Majority Republicans in the Nassau County Legislature, citing an "error-riddled" reassessment, have filed legislation proposing election of a countywide assessor in the fall of 2021 — a matter that could be up for a public referendum this November.
The bill proposed by majority Republicans would require the county assessor to be an elected official, subject to a four-year term. If the bill is ultimately approved, a public referendum would be held Nov. 5.
The current assessor, David Moog, began serving last June after a lengthy career in New York City. Nassau County Executive Laura Curran appointed him to the job, and the legislature approved his hire.
But the bill's political future is unclear. While majority Republicans in the legislature support the bill, Curran would have to sign off on any legislation. A county spokeswoman said Monday that Curran would veto the bill if it passed. A supermajority of 13 legislators would have to override the veto. Republicans hold an 11-8 majority in the legislature.
Presiding Officer Richard Nicolello (R-New Hyde Park) introduced the bill during a news conference in Mineola, flanked by the caucus' 10 other lawmakers and Hempstead Receiver of Taxes Donald X. Clavin Jr., the Republican nominee for town supervisor. "This position must be an elected official, answerable to the people of Nassau County," Nicolello said.
“This reassessment process has shown that the current situation is unacceptable, that bureaucracy is deeply flawed," Nicolello said. "There has been error upon error, and mistake upon mistake."
The reassessment process has been marked by some stumbles. For example, last November, the county said it would have to correct 20,000 tax disclosure notices because they included assessments that increased by more than the 6 percent allowed by state law. Then on Nov. 30, the county said it had corrected 60,000 tax-impact notices on its website because preliminary, rather than final, values were used when estimating reassessments' effects on property tax bills.
A countywide referendum in 2008, held when Democrat Thomas Suozzi was county executive, changed the assessor post from an elected to an appointed position. Harvey Levinson was the county's last elected assessor. Republicans objected at the time, arguing a "bureaucrat" could not be responsive to the public.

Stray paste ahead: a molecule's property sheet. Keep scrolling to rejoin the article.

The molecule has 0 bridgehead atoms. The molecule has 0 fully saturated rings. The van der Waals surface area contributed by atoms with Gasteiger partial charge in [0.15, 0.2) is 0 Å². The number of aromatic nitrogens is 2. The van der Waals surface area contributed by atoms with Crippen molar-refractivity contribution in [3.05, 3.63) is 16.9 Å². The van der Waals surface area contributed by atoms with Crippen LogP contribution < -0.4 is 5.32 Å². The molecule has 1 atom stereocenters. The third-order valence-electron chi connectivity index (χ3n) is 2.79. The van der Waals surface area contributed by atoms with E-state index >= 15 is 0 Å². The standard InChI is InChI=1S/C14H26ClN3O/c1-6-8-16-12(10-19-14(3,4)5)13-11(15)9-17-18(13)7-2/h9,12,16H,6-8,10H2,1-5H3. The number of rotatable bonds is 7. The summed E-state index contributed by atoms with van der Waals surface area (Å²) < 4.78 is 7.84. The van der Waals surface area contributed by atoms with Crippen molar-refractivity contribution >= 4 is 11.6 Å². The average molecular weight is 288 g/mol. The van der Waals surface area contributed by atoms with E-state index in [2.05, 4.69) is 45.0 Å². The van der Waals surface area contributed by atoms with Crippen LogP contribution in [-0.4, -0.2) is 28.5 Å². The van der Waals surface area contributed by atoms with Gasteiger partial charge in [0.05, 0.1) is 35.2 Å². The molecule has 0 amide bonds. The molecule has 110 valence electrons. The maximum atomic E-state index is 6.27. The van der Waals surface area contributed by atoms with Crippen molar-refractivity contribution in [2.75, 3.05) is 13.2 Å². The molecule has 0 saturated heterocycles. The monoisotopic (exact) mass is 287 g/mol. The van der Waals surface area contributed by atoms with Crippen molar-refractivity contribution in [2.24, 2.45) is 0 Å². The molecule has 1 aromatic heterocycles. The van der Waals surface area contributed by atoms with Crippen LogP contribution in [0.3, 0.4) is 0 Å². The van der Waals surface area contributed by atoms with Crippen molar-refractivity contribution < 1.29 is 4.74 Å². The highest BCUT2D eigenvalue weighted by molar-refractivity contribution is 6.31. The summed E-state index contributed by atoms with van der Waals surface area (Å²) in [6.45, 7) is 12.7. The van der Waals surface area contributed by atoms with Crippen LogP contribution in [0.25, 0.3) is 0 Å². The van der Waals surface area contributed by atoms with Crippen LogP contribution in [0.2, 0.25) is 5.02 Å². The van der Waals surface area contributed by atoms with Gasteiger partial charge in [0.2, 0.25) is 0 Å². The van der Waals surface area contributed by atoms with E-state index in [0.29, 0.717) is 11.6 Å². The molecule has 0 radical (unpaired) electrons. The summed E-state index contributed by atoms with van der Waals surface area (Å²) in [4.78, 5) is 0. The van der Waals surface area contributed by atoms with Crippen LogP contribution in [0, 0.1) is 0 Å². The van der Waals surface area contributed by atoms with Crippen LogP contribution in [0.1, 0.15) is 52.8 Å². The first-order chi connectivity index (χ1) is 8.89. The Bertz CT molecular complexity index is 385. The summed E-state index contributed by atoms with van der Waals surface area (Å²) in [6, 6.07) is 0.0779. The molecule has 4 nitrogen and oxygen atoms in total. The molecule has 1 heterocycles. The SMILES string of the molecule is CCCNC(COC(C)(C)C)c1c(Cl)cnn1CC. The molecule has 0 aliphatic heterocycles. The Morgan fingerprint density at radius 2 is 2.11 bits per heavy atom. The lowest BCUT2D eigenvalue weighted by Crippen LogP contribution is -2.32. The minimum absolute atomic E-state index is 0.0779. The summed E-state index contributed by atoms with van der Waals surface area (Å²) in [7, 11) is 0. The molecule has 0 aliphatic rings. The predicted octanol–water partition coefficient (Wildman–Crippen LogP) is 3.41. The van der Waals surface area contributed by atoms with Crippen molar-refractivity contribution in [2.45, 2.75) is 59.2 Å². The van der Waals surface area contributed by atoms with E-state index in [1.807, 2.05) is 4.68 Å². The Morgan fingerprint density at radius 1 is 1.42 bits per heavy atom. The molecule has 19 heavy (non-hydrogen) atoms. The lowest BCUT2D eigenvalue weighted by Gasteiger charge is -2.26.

Curran said in a statement, "The Republican majority backed [former Nassau County Executive Edward] Mangano’s corrupt policies. They had an unqualified acting Assessor for eight years and promoted a broken assessment system that cheated property owners. One half of our property owners were forced to subsidize the other half."
The statement continued, "This is the latest in a long string of attempts by the Republican Legislature to distract from the truth. Assessment is a mess they created, and for eight years they did absolutely nothing to fix it. An elected Assessor is a backdoor attempt to repeat the mistakes of the past. They just want another unqualified Assessor."
Nicolello cited as a concern a report last week from the county legislature’s budget review office highlighting 80 funded vacancies in the assessment department.
He said that "the assessor answers to only one person — the county executive."
"An elected assessor would have to answer to all the people of the county … would be charged with their own budget," Nicolello said. "An elected assessor would fill those positions immediately."
Minority Leader Kevan Abrahams (D-Freeport) said through a spokesman that his caucus was opposed to the bill. “Based on their conduct throughout this process, it is disappointing — but not surprising — that the majority would seek to inject more politics and bureaucracy into a process and department that deserves only competence and professionalism,” Abrahams said in a statement.